Use Survivor’s Stories for a Lesson in Perseverance

During my junior year of high school, I began thinking about my senior project. I needed to propose what project I wanted to do in front of a school committee. I started thinking again about climbing Mt. Whitney. I knew it would be a challenge but I talked to my dad about it and we determined it would be very plausible for me to attempt to climb it. But I wanted it to be more than just a climb. I wanted to raise money, promote cancer awareness, and defeat the odds all at the same time. So we went ahead with it.

When I proposed “Zac’s Whitney Quest” to the school, they were absolutely nuts about it. They loved the idea. I never questioned what cause my quest would support. Because of his dedication to my treatment, Dr. Edward’s research center was going to receive the donations. He was psyched. He fully supported my climb and never doubted me.

I got sponsors by telling them my story and my plans. I got a trainer and a bunch of mountaineer advice from various friends and family. The trainer had his hands full teaching me climbing skills along with tackling my balance issues. As a result of the brain tumor, I had to learn to walk again. A lot of people looked at me and saw a guy with crutches. People doubted that I could climb Mt. Whitney. Some would say that certain people are not supposed to challenge their bodies. Like people with disabilities are supposed to fall into their place and be happy with it. But once I got the idea, I went for it. I told those people I’d climb Whitney even if I had to crawl!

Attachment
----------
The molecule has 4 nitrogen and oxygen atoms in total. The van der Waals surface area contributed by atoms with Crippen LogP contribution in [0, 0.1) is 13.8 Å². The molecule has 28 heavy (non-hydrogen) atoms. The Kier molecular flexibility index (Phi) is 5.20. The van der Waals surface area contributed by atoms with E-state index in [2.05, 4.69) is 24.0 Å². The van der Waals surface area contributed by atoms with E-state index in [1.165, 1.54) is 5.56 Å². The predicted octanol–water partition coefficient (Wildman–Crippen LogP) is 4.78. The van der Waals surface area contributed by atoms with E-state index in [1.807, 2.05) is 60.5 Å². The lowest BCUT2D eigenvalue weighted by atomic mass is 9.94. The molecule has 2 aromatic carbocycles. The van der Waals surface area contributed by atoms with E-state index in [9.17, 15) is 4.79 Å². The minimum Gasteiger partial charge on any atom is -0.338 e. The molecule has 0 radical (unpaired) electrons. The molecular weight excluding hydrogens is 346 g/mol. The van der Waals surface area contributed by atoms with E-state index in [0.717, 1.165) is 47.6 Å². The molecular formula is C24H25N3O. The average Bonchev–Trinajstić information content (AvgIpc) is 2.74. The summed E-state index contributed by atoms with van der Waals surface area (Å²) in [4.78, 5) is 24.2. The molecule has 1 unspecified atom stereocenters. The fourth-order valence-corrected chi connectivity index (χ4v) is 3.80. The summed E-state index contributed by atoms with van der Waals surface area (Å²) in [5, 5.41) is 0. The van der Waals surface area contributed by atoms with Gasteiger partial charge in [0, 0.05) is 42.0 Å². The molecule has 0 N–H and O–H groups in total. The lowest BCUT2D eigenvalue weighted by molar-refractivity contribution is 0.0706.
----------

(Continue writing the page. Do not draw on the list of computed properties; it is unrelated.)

I went through a whole regimen of training. Lots of core training. Running up and down stairs and grass hills with a backpack on. It was pretty intense. I would fall all the time and get hurt and need to tone it down a little. Using the concept of mind over body, I was able to persevere.